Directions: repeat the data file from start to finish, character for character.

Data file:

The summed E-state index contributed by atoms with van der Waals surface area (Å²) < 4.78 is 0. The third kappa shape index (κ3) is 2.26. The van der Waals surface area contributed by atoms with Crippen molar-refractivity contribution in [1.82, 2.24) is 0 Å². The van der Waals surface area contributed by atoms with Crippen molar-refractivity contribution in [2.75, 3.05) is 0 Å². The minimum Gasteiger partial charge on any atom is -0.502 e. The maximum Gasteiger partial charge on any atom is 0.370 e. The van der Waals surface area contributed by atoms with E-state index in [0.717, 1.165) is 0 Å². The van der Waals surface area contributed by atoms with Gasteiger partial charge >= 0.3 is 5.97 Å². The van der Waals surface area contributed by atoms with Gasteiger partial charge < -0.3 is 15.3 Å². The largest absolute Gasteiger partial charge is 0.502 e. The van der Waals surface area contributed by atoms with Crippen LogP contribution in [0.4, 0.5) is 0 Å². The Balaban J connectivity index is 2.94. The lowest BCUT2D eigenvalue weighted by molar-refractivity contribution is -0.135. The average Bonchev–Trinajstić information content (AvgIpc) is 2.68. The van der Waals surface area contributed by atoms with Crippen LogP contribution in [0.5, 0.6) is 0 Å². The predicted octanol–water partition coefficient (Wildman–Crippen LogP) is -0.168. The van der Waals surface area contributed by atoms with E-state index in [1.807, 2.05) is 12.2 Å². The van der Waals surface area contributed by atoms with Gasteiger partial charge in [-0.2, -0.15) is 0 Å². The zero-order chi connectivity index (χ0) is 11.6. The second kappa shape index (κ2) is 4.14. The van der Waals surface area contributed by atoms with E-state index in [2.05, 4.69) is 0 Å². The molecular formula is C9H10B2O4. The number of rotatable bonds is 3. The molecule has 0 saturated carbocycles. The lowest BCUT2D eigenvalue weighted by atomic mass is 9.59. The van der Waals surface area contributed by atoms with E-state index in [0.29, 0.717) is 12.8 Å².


The summed E-state index contributed by atoms with van der Waals surface area (Å²) < 4.78 is 0. The third kappa shape index (κ3) is 2.26. The van der Waals surface area contributed by atoms with Crippen molar-refractivity contribution in [1.82, 2.24) is 0 Å². The van der Waals surface area contributed by atoms with Crippen molar-refractivity contribution in [2.75, 3.05) is 0 Å². The minimum Gasteiger partial charge on any atom is -0.502 e. The maximum Gasteiger partial charge on any atom is 0.370 e. The van der Waals surface area contributed by atoms with E-state index in [0.717, 1.165) is 0 Å². The van der Waals surface area contributed by atoms with Gasteiger partial charge >= 0.3 is 5.97 Å². The van der Waals surface area contributed by atoms with Gasteiger partial charge < -0.3 is 15.3 Å². The largest absolute Gasteiger partial charge is 0.502 e. The van der Waals surface area contributed by atoms with Crippen LogP contribution in [0.4, 0.5) is 0 Å². The Balaban J connectivity index is 2.94. The lowest BCUT2D eigenvalue weighted by molar-refractivity contribution is -0.135. The average Bonchev–Trinajstić information content (AvgIpc) is 2.68. The van der Waals surface area contributed by atoms with Crippen LogP contribution in [0.5, 0.6) is 0 Å². The predicted octanol–water partition coefficient (Wildman–Crippen LogP) is -0.168. The van der Waals surface area contributed by atoms with E-state index in [1.807, 2.05) is 12.2 Å². The van der Waals surface area contributed by atoms with Gasteiger partial charge in [-0.2, -0.15) is 0 Å². The zero-order chi connectivity index (χ0) is 11.6. The second kappa shape index (κ2) is 4.14. The van der Waals surface area contributed by atoms with E-state index in [2.05, 4.69) is 0 Å². The molecular formula is C9H10B2O4. The number of rotatable bonds is 3. The molecule has 0 saturated carbocycles. The lowest BCUT2D eigenvalue weighted by atomic mass is 9.59. The van der Waals surface area contributed by atoms with E-state index in [0.29, 0.717) is 12.8 Å².